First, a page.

To reproduce colors accurately, the ink dots must be precisely placed on the web. This placement process is referred to as "registration." Conversely, when the ink spots are not properly aligned, it is referred to as "misregistration." Various technologies have developed to ensure that color registration occurs properly. One method is to place small marks ("registration marks") of various colors in various positions on the web; printed systems using this method are referred to as "marked" systems, and are said to operate in "marked mode". Registration marks are commonly placed on the margins of the web, distinct from the image itself. Color registration systems which operate without registration marks on the web are referred to as "markless systems," and are said to operate in "markless mode."

2. 577 Patent

Quad/Tech developed a printing color registration system which can be used in both "marked" and "markless" mode. On October 28, 1992, Quad/Tech filed with the United States Patent and Trademark Office ("PTO"), United States Patent Application Serial No. 07/967,978, in the names of Jeffrey W. Sainio and John C. Seymour, and entitled, "Color Registration System for A Printing Press." The PTO allowed the claim without amendment. Quad/Tech filed the same patent application in Germany, and other countries, which led to the issuance of European Patent No. 0 598 490 and German patent DE 693 17 625.

On May 2, 1995, the PTO issued the '577 Patent entitled Color Registration Systems For a Printing Press, based upon the '978 Application (hereinafter, "'577 Patent"). Quad/Tech claims the '577 Patent discloses the first system that can function in both marked and markless modes, based upon data and information about the image being printed that can be obtained from pre-print data or information. Defendants argue the '577 Patent only discloses and cover a color registration control system that operates in markless mode with any registration marks. The '577 Patent does not contain the terms "marked" or "markless". It is undisputed that Quad/Tech does not have a product available that implements Claim 29*fn3 of the '577 Patent into a marketed product.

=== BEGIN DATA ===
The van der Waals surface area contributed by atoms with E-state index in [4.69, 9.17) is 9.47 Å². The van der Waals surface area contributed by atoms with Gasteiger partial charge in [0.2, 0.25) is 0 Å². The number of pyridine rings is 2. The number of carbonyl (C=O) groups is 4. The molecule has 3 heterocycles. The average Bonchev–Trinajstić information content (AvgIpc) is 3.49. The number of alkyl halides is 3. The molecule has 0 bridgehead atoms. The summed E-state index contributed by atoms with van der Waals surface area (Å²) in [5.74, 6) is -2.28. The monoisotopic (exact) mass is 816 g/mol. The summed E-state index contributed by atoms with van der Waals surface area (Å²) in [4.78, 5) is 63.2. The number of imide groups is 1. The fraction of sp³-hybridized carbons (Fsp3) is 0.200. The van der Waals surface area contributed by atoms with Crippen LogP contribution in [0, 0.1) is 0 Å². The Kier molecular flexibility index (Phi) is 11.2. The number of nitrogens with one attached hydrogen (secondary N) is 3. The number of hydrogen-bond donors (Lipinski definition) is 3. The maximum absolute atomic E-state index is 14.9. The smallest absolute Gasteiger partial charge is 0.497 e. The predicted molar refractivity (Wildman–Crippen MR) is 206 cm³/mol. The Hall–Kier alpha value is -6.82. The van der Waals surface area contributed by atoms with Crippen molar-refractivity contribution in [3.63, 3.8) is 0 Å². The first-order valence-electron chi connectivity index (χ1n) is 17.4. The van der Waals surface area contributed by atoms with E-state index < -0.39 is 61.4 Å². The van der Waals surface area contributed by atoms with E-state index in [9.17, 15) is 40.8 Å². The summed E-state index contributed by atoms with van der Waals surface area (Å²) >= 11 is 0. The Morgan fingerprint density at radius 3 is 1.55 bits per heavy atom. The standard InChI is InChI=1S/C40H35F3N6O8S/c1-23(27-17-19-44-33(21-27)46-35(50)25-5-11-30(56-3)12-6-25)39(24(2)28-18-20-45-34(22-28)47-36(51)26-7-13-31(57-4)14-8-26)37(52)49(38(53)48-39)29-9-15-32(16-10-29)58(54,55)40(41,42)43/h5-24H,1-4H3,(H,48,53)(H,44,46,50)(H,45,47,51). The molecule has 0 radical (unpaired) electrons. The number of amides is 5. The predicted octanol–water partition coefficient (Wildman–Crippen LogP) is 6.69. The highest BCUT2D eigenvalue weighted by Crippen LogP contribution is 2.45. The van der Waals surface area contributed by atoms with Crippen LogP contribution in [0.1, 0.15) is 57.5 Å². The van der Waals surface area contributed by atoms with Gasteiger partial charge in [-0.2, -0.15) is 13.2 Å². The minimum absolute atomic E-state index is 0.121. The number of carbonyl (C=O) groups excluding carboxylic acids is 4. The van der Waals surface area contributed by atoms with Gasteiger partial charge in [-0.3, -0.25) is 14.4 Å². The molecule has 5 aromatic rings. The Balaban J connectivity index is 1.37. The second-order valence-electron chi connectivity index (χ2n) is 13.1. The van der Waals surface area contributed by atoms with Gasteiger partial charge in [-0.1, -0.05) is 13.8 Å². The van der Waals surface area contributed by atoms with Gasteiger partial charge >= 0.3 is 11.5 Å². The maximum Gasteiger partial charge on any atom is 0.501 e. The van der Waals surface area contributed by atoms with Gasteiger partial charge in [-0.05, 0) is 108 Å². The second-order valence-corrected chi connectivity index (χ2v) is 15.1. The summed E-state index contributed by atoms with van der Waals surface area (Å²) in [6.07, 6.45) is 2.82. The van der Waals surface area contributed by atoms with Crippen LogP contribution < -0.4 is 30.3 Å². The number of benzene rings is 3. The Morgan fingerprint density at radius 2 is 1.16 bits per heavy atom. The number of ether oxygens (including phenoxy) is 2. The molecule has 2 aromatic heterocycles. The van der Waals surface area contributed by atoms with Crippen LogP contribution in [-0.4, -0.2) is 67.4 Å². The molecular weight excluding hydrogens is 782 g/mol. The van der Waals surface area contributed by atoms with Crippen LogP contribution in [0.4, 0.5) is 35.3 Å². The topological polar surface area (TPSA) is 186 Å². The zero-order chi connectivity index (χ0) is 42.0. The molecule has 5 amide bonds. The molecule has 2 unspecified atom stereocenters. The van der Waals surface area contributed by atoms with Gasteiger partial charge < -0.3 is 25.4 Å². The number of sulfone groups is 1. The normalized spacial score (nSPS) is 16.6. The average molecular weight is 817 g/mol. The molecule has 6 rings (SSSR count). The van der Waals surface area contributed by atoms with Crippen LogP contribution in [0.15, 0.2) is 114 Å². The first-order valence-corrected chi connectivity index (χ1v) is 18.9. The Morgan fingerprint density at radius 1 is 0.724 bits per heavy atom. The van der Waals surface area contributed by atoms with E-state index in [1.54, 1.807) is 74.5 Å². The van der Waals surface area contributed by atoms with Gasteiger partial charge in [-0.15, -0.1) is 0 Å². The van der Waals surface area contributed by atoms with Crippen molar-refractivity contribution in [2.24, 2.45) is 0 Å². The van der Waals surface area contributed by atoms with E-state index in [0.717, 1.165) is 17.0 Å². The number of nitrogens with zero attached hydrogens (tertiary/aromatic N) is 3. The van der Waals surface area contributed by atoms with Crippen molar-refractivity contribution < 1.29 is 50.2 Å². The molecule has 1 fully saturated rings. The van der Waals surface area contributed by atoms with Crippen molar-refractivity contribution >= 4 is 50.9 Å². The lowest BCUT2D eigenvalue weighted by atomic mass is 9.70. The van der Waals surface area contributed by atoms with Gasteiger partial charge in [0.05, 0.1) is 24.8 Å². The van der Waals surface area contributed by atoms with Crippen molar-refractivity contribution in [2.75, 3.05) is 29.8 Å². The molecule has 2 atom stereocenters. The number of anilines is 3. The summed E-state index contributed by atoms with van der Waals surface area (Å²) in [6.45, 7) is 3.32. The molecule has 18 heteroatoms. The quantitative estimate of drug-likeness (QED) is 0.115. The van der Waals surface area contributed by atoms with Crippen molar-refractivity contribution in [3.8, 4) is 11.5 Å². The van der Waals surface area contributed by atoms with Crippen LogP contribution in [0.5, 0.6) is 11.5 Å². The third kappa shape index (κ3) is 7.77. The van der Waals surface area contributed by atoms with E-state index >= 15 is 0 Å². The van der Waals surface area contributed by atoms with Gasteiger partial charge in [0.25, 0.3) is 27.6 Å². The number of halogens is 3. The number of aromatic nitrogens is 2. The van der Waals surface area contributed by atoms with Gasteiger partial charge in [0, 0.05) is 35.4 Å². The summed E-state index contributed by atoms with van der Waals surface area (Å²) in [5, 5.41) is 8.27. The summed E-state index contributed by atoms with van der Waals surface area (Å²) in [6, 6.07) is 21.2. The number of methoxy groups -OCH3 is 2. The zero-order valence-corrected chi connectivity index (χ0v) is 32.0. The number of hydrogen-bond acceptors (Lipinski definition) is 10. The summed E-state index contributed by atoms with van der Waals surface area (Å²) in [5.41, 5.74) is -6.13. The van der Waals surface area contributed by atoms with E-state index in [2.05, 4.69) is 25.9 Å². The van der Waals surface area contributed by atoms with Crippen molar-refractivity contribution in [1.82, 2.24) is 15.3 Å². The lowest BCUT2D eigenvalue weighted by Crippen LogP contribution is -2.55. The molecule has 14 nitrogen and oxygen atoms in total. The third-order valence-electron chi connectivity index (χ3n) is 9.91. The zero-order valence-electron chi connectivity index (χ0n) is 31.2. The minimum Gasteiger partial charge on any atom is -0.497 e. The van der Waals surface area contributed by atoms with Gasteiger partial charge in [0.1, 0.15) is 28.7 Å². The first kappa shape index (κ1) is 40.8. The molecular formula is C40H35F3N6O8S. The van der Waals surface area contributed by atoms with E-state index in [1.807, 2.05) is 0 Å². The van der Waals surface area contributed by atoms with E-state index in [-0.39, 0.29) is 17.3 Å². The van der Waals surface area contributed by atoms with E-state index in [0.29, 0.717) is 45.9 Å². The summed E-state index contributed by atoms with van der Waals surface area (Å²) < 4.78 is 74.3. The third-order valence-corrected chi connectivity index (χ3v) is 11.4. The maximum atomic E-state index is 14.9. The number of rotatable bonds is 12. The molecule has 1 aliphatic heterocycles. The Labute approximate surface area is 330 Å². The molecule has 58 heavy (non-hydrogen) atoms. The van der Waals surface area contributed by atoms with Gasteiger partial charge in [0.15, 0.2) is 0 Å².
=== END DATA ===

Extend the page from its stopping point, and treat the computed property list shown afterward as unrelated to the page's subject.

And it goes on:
B. Q.I. and Print2Finish Background

In 1996, four years after the '577 Patent was filed with the PTO, Q.I. B.V was created by two former Quad/Tech Europe employees, Menno Jansen and Erik Van Holten. According to Plaintiff, while Jansen and Van Holten were still employed at Quad/Tech, they started Q.I. B.V. and solicited Quad/Tech employees in the United States and Europe. Upon learning this information, Quad/Tech immediately terminated Jansen and Van Holten and instructed them to turn in their computers.

Print2Finish is a manufacturer's representative based in Yardley, Pennsylvania. Print2Finish represents a number of European companies in the printing business and earns commission for sales of components used in the printing industry. By Print2Finish's admission, it represents the Q.I. Defendants and offers for sale the mRC registration system (hereinafter, "mRC system").*fn4

C. German Action

In April 2008, Q.I. began to offer for sale its mRC system. According to Plaintiff, Q.I. advertise that the mRC system can be used in both marked and markless modes. When Quad/Tech learned that Q.I. was offering this system for sale, Quad/Tech sought a preliminary injunction against Q.I.B.V. in Germany. Plaintiff contends that the German patent and '577 Patent are based upon the exact same application with virtually identical claims.